JP Morgan, Goldman Sachs come top of UK banker pay league
Wall Street banks pay more than British rivals
The City of London: The Wall Street banks’ higher pay packages show how they have bounced back more quickly from the financial crisis than their peers in Britain, some of which have faced hefty post-crisis costs that have limited banker pay.
JP Morgan and Goldman Sachs paid their top bankers in Britain an average of $1.5 million each in 2016, compared with $1 million for local rivals HSBC and Barclays, data released by the banks last year shows.
Data compiled by Reuters from 13 banks’ filings, some of which were released only late last month, shows they paid an average of $1.06 million to such staff in 2016, down from $2 million for the year ended December 31st, 2013 when new European Union rules aimed at curbing banker bonuses took effect.
The Wall Street banks’ higher pay packages show how they have bounced back more quickly from the financial crisis than their peers in Britain, some of which have faced hefty post-crisis costs that have limited banker pay.
The data also shows that EU rules to rein in banker bonuses, blamed for driving excessive risk-taking in the run up to the 2008 crisis, are having an impact.
JPMorgan paid 672 staff in senior or risk-taking positions a total of $1.02 billion in 2016 for an average of $1.52 million each, while 724 Goldman bankers took home an average of $1.48 million each, according to Reuters’ calculations from the filings.
US banks were also able to capitalise more effectively than European rivals on spikes in volatility in financial markets in 2016 from Britain’s June Brexit vote.
Europe’s top investment banks’ trading in fixed income products fell by 6 percent in the second quarter of 2016, while their five biggest US rivals reported a 21 per cent increase to $13.1 billion in revenue from the same business.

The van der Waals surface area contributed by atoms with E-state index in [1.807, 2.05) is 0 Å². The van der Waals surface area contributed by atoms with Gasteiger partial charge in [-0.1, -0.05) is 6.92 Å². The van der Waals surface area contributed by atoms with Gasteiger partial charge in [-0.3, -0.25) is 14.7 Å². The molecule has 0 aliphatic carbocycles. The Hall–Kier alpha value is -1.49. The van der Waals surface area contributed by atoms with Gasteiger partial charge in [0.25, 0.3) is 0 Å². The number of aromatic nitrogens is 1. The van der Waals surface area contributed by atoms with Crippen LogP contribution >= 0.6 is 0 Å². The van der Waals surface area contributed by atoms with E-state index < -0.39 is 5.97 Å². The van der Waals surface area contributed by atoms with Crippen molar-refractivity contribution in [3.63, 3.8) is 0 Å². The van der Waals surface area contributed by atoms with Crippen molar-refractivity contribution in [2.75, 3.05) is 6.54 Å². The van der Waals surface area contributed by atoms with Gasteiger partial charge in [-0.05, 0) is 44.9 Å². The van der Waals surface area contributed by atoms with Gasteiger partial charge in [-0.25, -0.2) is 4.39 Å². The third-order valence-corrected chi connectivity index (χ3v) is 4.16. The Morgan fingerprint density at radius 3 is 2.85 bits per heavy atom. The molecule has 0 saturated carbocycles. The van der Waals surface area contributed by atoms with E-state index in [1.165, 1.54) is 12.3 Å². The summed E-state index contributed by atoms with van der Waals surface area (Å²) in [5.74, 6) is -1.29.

The disclosures are among the most comprehensive released on bankers’ pay in Britain, which remains a controversial subject ten years on from the financial crisis.
A report by the Chartered Institute of Personnel and Development released on Thursday showed that a median worker salary in Britain is about $38,493. In contrast, the average pay of a senior banker in 2016 was $1.06 million.
The report highlighted that the average boss of one of Britain’s top companies will by Thursday have already earned the same as the typical worker will make in the entire year.
The banks’ pay disclosures make no mention of gender pay gaps, but banks in Britain may have to begin reporting such data after the government last April announced employers would have to disclose the difference between what they pay men and women by April 2018.
The average pay levels for bankers in the filings were boosted by a handful of top earners, with 10 Goldman bankers earning the highest band of more than €9 million in 2016 while 14 JP Morgan executives took home that lender’s top bracket of over 5 million euros each.
The pay disclosures focus on banks’ senior executives and ‘material risk takers’, and show how an EU rule that came into force in 2014 capping variable or bonus pay at 200 percent of fixed pay has cut fat bonuses.
While Goldman Sachs paid senior staff more than five times more in variable pay than fixed in 2013, before the rule took effect, that ratio fell in 2016 to 0.6 times.
Goldman in 2016 paid the top bankers $679 million in cash, and gave them 1.63 million shares in the bank which were worth a total of $389.6 million based on the bank’s year-end share price of $239.
Analysis of the filings also shows how regulators have sought to broaden the number of bankers deemed material risk takers, with the total whose pay is captured by the data rising from 2,604 in 2013 to 8,360 in 2016.
The disclosures cover British banks globally and overseas banks’ British-based staff, and contain more detail than is found in pay disclosures in other non-EU regions.
Most banks released the details earlier last year, but some banks such as Goldman reported last month just before the year-end deadline.
Goldman declined to comment.